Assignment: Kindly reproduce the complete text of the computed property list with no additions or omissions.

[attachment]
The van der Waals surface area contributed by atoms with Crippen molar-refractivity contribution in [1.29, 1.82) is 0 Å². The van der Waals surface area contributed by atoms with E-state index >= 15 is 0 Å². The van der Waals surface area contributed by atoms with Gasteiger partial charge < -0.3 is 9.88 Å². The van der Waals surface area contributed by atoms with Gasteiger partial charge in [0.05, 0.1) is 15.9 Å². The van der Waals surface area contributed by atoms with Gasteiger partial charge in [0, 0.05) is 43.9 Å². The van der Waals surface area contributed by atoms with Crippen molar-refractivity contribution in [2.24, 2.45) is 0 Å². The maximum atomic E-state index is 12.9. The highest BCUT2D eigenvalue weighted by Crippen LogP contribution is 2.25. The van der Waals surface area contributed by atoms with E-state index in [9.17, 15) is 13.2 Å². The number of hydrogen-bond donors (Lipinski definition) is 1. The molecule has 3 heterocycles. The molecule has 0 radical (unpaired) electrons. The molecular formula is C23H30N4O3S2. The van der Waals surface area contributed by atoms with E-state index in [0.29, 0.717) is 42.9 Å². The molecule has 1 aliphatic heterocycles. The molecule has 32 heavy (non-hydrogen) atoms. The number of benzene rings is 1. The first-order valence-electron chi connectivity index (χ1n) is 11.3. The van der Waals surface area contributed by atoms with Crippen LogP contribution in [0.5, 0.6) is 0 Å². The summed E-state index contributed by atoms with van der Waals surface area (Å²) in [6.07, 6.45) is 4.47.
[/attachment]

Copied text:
The van der Waals surface area contributed by atoms with Crippen molar-refractivity contribution in [1.29, 1.82) is 0 Å². The van der Waals surface area contributed by atoms with E-state index >= 15 is 0 Å². The van der Waals surface area contributed by atoms with Gasteiger partial charge < -0.3 is 9.88 Å². The van der Waals surface area contributed by atoms with Gasteiger partial charge in [0.05, 0.1) is 15.9 Å². The van der Waals surface area contributed by atoms with Gasteiger partial charge in [0, 0.05) is 43.9 Å². The van der Waals surface area contributed by atoms with Crippen molar-refractivity contribution in [2.24, 2.45) is 0 Å². The maximum atomic E-state index is 12.9. The highest BCUT2D eigenvalue weighted by Crippen LogP contribution is 2.25. The van der Waals surface area contributed by atoms with E-state index in [9.17, 15) is 13.2 Å². The number of hydrogen-bond donors (Lipinski definition) is 1. The molecule has 3 heterocycles. The molecule has 0 radical (unpaired) electrons. The molecular formula is C23H30N4O3S2. The van der Waals surface area contributed by atoms with E-state index in [0.29, 0.717) is 42.9 Å². The molecule has 1 aliphatic heterocycles. The molecule has 32 heavy (non-hydrogen) atoms. The number of benzene rings is 1. The first-order valence-electron chi connectivity index (χ1n) is 11.3. The van der Waals surface area contributed by atoms with Crippen LogP contribution in [0.5, 0.6) is 0 Å². The summed E-state index contributed by atoms with van der Waals surface area (Å²) in [6.07, 6.45) is 4.47.